Course is the same as last year. You can read the archive if you like. A quick synopsis is that it's fast, narrow, buff and a high on the fun factor.
The problem is the heart of the course. The 65 miles or so of gravel road that is sandwiched by the excellent but too short singletrack. It's one 3-10 minute climb after another. Legs the descents are frequent, but your legs cool down in time to hammer up the next side. At hour 3 or 4 the best thing to do is erase from your head the thought that you aren't even half way. The four hour mark never felt like it would come. Probably because the race felt so intense from the start, and my brain was in overdrive, calculating what was happening, who was doing what, would I try to stick to the moves, or would I back off? Can I hold this 175 heart rate for another hour? I've never really ridden a 100miler with a HR monitor and It is truly an evil electronic devise.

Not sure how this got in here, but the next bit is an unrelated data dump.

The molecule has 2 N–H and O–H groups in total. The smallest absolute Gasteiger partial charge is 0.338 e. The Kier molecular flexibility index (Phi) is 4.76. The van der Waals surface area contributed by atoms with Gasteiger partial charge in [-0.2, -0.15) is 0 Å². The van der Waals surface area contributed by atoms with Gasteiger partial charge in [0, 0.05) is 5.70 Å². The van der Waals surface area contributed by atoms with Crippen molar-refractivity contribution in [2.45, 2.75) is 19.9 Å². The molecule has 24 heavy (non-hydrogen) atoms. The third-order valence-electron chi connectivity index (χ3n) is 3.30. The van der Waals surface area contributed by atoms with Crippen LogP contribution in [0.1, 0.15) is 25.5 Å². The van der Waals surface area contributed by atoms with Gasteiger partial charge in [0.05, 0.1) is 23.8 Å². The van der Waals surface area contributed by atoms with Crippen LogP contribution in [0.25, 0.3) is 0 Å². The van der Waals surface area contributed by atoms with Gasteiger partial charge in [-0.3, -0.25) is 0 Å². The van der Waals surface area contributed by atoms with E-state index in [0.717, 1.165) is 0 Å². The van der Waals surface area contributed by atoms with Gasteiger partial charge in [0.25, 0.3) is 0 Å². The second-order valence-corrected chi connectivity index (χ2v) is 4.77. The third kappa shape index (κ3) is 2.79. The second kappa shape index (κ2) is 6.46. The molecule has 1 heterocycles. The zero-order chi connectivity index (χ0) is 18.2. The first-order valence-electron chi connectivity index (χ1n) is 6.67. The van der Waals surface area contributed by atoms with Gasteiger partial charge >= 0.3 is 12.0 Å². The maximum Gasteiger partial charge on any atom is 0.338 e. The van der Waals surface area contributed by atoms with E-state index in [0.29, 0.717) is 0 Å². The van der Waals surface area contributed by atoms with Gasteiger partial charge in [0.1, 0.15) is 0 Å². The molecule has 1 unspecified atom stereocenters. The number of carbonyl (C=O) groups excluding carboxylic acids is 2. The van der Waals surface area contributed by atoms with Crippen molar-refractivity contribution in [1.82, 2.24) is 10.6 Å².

After getting the drop at aid station 2 I tried to bridge back up with out going totally ballistic, but all I could do was watch Shalk, Vaillencourt and Plews drift away for the next 20 min, till they were completely lost. Then I got to watch Eatough pull back up through the fog and strange cold drafts for 20 minutes or so. I thought I would be able to hang on that steady pace but even then at almost exactly the 4th hour I went off the back. It was hour 4-6 that saw me questioning my participation in these events, and thoughts of naps crept into my head. When Simonson and Tanguey caught me I figured it was only a matter of time before the whole field swallowed me like yesterday's fish in a cat's bowl. Fortunately pushing through always pays off, and I continued my strong Cohutta finish tradition, and got to not look to chewed up as I rode past my cousins and uncle Rob coming into the finish line.